Former Tipperary Senior Hurler Lar Corbett has had a court case against his company adjourned while the Judge seeks clarity on a legal point relating to a charge of not paying appropriate tax on 23 bottles of Smirnoff vodka.
Mr Corbett appeared before Judge Elizabeth McGrath at Thurles District Court, in a contested case taken by the Revenue Commissioners in conjuction with Customs & Excise
Mr Corbett is a Co-Director of Marlstone Investments Ltd, the company which owns Coppingers pub in Parnell Street Thurles.
Marlstone Investments Ltd is charged with not paying appropriate tax on 16.1 litres of alcohol on January 29, 2015.
Solicitor Michelle O’Connell, for the Revenue Commissioners, maintained that the Vodka found in Coppingers Bar contained an alcohol level which was below the parameters as set for vodka by EU standards, and that the “appropriate level of tax had not been paid.”
Two Customs Officers, Mr Sean Moloney and Sarah Cushnahan, gave evidence that they entered Coppingers in Thurles, and detained 23 suspect bottles under Sec. 1 of the Finance Act 2001. The Officers used an “authenticator” device provided by Diageo, and visual tests, to confirm that the bottles were not genuine.
The bottles were subsequently sent for analysis to a State Laboratory and to the drinks manufacturer Diageo, which owns Smirnoff.
Both analysts returned findings that the vodka was counterfeit, and not genuine Smirnoff products. The minimum EU requirement for an alcoholic drink to qualify as Vodka, is for it to have an alcohol concencentration of at least 37.5%. The bottles found in Coppingers had an alcohol concentration of 34.1%.
In an interview at the time, Mr Corbett told the Gardaí he had receipts for the bottles, and that persons employed by Coppingers, bought the bottles locally from Gleesons Wholesalers or a Carry Out.
Mr Corbett appeared in Court, but was not cross examined in the Witness Box.
Mr Colin Cushley, an expert with Diageo in identifying counterfeit goods and labels, gave evidence that the glass in the bottles was genuine, but the labels on the front were not. In his expert opinion, the labels were “not stuck on the correct way” and were “fake”.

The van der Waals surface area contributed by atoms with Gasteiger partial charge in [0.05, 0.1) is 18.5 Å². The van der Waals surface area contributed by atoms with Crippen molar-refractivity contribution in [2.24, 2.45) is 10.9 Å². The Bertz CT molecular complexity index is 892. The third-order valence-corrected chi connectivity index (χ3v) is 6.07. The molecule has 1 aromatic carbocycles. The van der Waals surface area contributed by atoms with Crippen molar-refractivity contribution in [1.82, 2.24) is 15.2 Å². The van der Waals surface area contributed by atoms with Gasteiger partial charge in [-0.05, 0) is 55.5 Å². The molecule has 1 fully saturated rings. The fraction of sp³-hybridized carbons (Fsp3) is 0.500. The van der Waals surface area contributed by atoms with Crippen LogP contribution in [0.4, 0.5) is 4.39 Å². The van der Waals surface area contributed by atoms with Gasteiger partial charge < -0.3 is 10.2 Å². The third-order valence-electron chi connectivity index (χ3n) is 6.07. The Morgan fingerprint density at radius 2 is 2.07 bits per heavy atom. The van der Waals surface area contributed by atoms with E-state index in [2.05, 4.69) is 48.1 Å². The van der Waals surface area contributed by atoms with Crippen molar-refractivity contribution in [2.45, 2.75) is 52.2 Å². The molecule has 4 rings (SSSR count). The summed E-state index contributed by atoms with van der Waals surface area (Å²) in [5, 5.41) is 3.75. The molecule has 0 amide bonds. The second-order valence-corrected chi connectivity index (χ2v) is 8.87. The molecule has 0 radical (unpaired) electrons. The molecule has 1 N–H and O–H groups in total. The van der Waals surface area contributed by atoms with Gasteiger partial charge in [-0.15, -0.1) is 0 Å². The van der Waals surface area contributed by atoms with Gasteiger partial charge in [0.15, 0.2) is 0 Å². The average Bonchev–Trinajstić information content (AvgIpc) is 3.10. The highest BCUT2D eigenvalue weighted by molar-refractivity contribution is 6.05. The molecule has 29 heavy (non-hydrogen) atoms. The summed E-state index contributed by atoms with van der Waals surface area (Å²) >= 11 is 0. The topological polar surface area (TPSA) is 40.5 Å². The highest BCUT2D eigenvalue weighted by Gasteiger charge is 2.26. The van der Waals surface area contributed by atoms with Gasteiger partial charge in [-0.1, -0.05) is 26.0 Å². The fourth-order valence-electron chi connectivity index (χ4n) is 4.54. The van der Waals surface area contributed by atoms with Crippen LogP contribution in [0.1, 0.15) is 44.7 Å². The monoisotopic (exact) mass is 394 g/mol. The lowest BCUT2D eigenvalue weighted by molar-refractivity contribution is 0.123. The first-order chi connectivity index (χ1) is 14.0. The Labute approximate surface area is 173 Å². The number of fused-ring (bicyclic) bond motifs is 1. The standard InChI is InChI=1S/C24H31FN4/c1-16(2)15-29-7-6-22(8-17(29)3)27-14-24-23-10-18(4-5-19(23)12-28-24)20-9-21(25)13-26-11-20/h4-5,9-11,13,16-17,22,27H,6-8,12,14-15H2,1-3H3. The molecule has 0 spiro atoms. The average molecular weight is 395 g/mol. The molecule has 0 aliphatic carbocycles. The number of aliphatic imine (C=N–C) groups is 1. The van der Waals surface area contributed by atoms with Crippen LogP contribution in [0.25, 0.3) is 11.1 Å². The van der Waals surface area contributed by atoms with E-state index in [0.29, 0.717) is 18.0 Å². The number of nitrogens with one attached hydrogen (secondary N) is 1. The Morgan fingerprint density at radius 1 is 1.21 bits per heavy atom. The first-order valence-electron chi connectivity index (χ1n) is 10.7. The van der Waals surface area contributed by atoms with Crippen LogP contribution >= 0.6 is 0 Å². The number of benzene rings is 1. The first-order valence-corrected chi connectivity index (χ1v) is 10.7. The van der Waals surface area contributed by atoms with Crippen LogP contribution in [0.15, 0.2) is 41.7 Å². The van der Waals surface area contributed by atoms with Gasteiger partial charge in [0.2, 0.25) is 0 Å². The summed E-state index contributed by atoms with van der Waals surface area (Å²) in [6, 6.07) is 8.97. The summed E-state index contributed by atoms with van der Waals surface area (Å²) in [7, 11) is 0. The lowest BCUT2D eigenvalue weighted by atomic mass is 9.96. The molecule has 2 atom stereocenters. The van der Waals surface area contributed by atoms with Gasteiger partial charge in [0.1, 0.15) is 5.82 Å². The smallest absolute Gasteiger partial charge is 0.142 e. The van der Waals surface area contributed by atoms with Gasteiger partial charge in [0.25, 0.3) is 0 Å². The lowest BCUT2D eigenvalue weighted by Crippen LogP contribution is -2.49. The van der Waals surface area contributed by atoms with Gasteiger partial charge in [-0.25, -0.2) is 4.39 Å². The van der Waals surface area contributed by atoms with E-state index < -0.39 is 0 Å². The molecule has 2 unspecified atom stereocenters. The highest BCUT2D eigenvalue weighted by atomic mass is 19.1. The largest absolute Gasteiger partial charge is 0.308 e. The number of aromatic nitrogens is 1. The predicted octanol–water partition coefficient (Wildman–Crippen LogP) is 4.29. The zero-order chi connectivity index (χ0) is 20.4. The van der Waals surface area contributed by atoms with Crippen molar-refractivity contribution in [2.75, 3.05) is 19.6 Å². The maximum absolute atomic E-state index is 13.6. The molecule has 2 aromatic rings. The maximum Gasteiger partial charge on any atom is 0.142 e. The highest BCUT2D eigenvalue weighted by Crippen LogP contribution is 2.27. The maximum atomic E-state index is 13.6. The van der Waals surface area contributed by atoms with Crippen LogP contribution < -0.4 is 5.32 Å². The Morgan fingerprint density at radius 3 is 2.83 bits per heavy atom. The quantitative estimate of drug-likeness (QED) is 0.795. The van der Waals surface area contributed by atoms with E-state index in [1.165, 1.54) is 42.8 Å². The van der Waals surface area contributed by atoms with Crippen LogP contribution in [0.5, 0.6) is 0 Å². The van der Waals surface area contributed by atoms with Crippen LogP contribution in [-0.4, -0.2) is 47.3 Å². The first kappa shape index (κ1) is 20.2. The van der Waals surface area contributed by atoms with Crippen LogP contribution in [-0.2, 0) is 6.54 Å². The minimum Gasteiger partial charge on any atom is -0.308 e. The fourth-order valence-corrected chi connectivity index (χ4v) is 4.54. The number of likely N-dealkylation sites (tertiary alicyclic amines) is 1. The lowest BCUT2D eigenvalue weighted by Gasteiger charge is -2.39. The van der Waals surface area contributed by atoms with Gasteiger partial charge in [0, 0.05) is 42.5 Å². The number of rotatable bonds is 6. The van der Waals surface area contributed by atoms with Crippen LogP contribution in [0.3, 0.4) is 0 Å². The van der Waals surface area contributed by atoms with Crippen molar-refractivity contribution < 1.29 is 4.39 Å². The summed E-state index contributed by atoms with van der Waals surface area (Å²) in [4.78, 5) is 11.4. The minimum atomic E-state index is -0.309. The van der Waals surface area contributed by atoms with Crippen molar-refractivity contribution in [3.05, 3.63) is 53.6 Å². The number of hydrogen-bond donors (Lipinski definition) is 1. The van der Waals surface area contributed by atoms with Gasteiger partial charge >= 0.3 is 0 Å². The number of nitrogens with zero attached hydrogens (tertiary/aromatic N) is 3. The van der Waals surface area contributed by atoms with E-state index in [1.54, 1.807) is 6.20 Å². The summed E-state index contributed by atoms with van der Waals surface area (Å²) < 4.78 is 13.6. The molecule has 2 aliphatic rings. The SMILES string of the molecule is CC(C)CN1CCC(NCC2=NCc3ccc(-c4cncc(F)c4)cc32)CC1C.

Barrister Pádraig DeBurca, for Mr Corbett, maintained that the State had not proven beyond reasonable doubt that Marlstone Investments Ltd. had not paid the “appropriate tax”. “There was no evidence for that,” said Mr DeBurca. Mr DeBurca also maintained that the Customs Officers had failed to “seek out evidence” as their positions required them to do, by not taking samples from the two local suppliers.
In her deliberations, Judge MacGrath said there was no obligation on the Officers to take samples locally. In relation to the appropriate tax not being paid, Judge MacGrath said this issue “has not been appropriately addressed before the Court. It’s been established that it was below the level. How does this affect the charge before me? I cannot jump to conclusions.”
Ms O’Connell said it was a legal matter of a technical nature, and asked that the case be adjourned to allow her more time to show that the tax was not paid on the 23 bottles.
Mr DeBurca requested that the case be dismissed. Judge MacGrath adjourned the case until next Tuesday (Sept. 27th) for the “legal issue raised, to be dealt with by the prosecution.”
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